Proverbs & Wise Sayings from Cameroon

We thought it would be interesting to collect wise sayings and proverbs from around the world. Our good friend Nyango from Cameroon was kind enough to get us started with some Cameroonian sayings…

Here are some Cameroonian wise sayings expressed in Pidgin English:

1) “Tiko drink, Kumba drunk.” Another way to put it is, Tiko drinks but Kumba gets drunk. Tiko and Kumba are two towns in the Southwest Region of Cameroon. The saying simply means someone is more concerned or happier than the person who is directly affected.

A similar saying from neighbouring Nigeria states: “Stop taking Panadol for my headache”. Panadol is a common headache/pain reliever.

2) “Ting weh e happen for cocoa, na e go happen for kaka.” In other words, whatever happens to cocoa (fresh cocoa beans) is what will happen to cacao (dried cocoa beans). Which means the process of drying and grinding the beans to produce the breakfast drinks, chocolate etc. will happen to the fresh beans as well. In short, it means what comes around goes around.

3) “Na condition bend njanga e back.” I.e. It is the force of circumstances that caused the crawfish’s back to bend. 

4) “Wetin rat get for do with bottle?” I.e., what business has a rat/mouse got with a bottle? In other words, none of my beeswax.

5) “Khaki no be leather.” Though khaki and leather are tough fabric, khaki is not equal to leather.

6) “Order pass power.” – A command is superior to physical strength; Authority is greater than strength.

7) “Every Hausa man with e kettle.” – Everyone has his own burden.

Every Hausa man with e kettle implies: everybody with their own worries. It suggests something you cannot see easily or discern. (Hausas in Cameroon, being of the Muslim faith, go about carrying a kettle of water with them all the time because they have to be ready to do ablutions for their daily prayers wherever they are. So, it is something they cannot drop off or leave for an extended period.)

It might have a little similarity to “having an albatross around your neck” but not such “an annoying burden” as albatross implies, just a burden. So let’s make it: Everyone has his own burden.

8) “Na sweet potatoe leavam they di chop ei raw. Try mami coco.”

It is the sweet potato that allows itself to be eaten raw; try that with the cocoyam (taro). The cocoyam when raw itches like heck! So it implies that if you’re being taken advantage of, it is because you permitted it.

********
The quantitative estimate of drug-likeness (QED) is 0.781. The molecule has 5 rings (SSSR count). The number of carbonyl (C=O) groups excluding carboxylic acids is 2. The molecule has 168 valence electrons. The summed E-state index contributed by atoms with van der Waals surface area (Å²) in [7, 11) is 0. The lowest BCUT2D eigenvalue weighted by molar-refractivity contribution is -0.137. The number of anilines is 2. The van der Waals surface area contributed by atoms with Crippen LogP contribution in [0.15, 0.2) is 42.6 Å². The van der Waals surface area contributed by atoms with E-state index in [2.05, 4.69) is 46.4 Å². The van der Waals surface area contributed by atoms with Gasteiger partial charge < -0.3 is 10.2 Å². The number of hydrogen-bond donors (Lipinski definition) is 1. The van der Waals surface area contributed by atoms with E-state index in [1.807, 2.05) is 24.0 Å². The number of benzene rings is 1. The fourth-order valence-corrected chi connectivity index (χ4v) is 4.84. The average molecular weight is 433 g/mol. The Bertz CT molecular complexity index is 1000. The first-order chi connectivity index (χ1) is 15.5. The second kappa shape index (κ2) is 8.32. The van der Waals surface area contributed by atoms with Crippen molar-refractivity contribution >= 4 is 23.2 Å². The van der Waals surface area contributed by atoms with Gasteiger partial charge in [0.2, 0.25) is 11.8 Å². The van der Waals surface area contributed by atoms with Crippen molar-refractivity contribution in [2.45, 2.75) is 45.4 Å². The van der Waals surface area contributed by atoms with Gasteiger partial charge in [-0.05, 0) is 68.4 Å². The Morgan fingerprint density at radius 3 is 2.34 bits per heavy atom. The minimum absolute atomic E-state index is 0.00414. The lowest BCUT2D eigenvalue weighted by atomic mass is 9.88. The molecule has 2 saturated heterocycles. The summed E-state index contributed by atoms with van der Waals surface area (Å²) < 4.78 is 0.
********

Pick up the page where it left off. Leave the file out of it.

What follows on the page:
9) “Small, Small, monkey catch banana.” “Small small” is how we express “little by little” in pidgin. Just imagine a monkey up a banana tree trying to pluck a banana from a swinging bunch. After many tries, it eventually succeeds.
10) “Tori sweet sotay tifman laugh for under bed.” – The story was so funny that the thief hiding under the bed laughed out loud. Meaning you inadvertently expose yourself by indulging too much.
11) “Na when koki don sour na yin dey dee give orphan pickin.” – When good food goes bad, that’s when the orphan is offered a generous portion. In other words, some people will only offer you a good thing with a catch; a poisoned gift. Often used in reference to Cameroon where the choice positions go to the French speaking majority and when it is thoroughly messed up and probably heading for bankruptcy, an Anglophone will suddenly get the position.
Some Sayings in English:

1) “Selling after the market.”Doing something after the deadline. Selling after the market examples – arriving at the exam hall when the exam has ended. Getting to a party at 4pm when that is when it ended. It’s a very popular one.

Another one with the same meaning: Closing the stable door after the horse has been stolen = Selling after the market. This makes more sense if you know our markets: people bring their wares in the morning, buyers come and buy. When it’s done, sellers pack up their wares and return home and buyers all leave. So imagine someone trying to come sell after that.

2) Imitation leads to danger.

3) What an old person see sitting down, a young person cannot see standing up.

Many thanks to Nyango M. Nambangi for sharing these sayings with us!

If you would like to share any wise sayings and proverbs from your country, please comment below.

Thanks!

-Mama Lisa

This article was posted on Friday, January 18th, 2019 at 7:34 pm and is filed under Cameroon, Cameroonian Pidgin English, Countries & Cultures, English, Languages, Mama Lisa, Nigeria, Proverbs, Sayings, Wise Sayings. You can follow any responses to this entry through the RSS 2.0 feed. You can leave a response, or trackback from your own site.

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